Pregnant and Considering Adoption? 10 Ways To Have a Healthy Pregnancy:

I can’t emphasize enough the importance of a doing what you can to ensure healthy pregnancy.

Rebecca Tillou December 28, 2017
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It happens . . . women become pregnant – either an “oops” or on purpose – and then various circumstances lead them to decide to place the child/children for adoption. In a pregnancy like this where stress levels are likely running high, I can’t emphasize enough the importance of a doing what you can to ensure healthy pregnancy.

Here are some tips:

1. Make that OB appointment.

Make sure when you find out you are pregnant that you make an appointment with an obstetrician who can tell you what to expect and check on the baby’s growth and development. They will also make sure you are doing well physically and emotionally.

2. Don’t drink, smoke, or do drugs.

I am a product of a birth mother who drank excessively throughout her entire pregnancy with me. I was diagnosed at 34 years of age with Fetal Alcohol Syndrome. Fortunately, my symptoms are extremely mild and I am functioning and successful, but there are many others who have not been as lucky. There is no safe amount of alcohol to drink during a pregnancy.

3. Stay active.

Try to exercise regularly, at least 3 times per week for around 30 minutes/day. You don’t have to do anything vigorous, particularly if you weren’t particularly active before your pregnancy. Just getting up and stretching, doing yoga that is safe for you and the baby, and going on walks helps keep the blood flowing throughout your body, and decreases stress levels, which is healthy for both you and the baby.

4. Take a prenatal vitamin.

Ideally, you should have been taking them for a month or two before getting pregnant, but if you weren’t, start taking them as soon as you know you are expecting.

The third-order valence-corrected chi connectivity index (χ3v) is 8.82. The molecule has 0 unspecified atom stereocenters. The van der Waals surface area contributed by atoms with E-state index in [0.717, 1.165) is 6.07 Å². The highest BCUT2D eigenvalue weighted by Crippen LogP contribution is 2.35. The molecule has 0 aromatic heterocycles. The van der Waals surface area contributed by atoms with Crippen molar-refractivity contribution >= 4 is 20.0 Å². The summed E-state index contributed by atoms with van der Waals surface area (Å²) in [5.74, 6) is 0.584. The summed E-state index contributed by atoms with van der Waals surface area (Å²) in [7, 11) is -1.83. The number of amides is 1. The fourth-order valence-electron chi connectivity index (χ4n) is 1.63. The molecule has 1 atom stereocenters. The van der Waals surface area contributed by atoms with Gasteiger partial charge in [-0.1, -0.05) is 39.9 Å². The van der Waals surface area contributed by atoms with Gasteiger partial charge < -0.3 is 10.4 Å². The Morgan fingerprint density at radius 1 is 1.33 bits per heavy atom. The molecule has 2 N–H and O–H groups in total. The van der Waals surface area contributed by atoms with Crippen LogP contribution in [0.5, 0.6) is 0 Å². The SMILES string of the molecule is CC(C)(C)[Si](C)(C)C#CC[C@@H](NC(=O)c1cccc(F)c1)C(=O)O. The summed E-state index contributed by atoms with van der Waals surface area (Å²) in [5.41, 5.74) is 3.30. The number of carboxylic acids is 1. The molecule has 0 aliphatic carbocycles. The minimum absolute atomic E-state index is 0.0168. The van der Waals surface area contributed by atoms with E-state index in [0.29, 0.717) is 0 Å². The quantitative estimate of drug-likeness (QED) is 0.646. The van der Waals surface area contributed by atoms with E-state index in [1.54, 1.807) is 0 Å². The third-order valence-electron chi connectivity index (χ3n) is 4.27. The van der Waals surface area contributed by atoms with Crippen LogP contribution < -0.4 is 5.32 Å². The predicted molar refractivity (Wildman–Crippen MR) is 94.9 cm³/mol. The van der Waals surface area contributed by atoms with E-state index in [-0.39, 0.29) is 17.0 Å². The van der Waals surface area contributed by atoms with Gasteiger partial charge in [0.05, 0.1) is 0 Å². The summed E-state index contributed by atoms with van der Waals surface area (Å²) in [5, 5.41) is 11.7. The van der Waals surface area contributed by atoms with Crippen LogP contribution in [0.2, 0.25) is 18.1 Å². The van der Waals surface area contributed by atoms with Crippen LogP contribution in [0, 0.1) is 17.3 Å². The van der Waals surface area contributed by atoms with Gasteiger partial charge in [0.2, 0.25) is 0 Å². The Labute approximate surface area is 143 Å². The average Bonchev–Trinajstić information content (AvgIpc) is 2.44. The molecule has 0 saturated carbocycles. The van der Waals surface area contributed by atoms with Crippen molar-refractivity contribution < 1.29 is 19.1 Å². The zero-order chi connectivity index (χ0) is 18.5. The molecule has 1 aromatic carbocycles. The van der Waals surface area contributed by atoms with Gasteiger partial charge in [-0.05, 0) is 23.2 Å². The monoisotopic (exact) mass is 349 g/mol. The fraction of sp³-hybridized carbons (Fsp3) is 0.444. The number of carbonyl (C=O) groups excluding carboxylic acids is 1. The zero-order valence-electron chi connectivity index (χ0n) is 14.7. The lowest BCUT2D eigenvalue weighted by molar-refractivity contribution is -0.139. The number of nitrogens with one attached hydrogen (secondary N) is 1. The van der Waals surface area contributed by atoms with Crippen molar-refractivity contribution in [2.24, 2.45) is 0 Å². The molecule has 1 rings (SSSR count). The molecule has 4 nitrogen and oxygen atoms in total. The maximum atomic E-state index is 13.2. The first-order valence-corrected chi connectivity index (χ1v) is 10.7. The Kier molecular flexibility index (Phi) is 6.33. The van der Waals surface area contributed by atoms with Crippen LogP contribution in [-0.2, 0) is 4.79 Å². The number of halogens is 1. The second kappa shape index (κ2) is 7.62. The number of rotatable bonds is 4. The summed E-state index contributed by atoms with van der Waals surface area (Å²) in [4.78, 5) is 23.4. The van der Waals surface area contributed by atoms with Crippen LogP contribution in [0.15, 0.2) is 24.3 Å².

5. Cut out the caffeine.

The American College of Obstetricians and Gynecologists recommends keeping your caffeine intake under 200 mg/day. If you are a caffeine fiend, try to substitute those drinks with water, or if you crave that sweetness, go for the decaffeinated version.

6. Get adequate rest.

Ain’t no rest for the wicked, but for the pregnant, there should be lots of rest. Many women feel utterly exhausted throughout their pregnancy. Make sure you rest. Put your legs up, watch some TV, read a good book. If you have children already, see if someone will take them just for an hour or two so you can rest and reenergize.

7. Avoiding lifting heavy things.

If you can’t stop yourself from rearranging your bedroom to be feng shui happy, enlist a friend to move the heavier pieces. If you have other children, little children who want to be carried, know your limits. If you are out of breath after carrying them, ask someone else to do the work. Or this might be a great opportunity for your child to learn some independence and self-soothing skills.

8. Drink lots (of water).

Water is so important for humans to consume every day. When woman is pregnant, that rule doesn’t change. If anything, pregnant women need to drink more water! They are carrying another human inside of them – maybe even two, or three! To help provide nutrients to these little ones, blood volume increases significantly, so it will take a little more work to stay hydrated.

9. Remember eating for two does not mean eating twice the calories.

Actually, your caloric intake should only increase by about 300 calories in the 2nd and 3rd trimester. That is it.

10. Find a confidant.

Have at least one person with whom you can confide your fears, your worries, and your happy times throughout your pregnancy. Talking about your feelings will relieve stress.

Pregnant and considering adoption? You don’t need to do it alone. Click here to connect with a caring, compassionate adoption professional who can help you figure out what’s best for you and your baby. All consultations and counseling are absolutely free.  

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Rebecca Tillou

Rebecca was adopted as an infant. She found her birth family in May of 2013 and continues to keep in touch with them. Sadly, her birth mother passed away in 1999. She and her husband live in New York and are the parents of two beautiful little boys, Dominic and Nicolas. They also have a German Shepherd mix named Chester. She was recently diagnosed with FASD at 34 years of age. She is currently working with nofas.org and thearg.org to get the word out that there is hope, and that you are never too old to better yourself.


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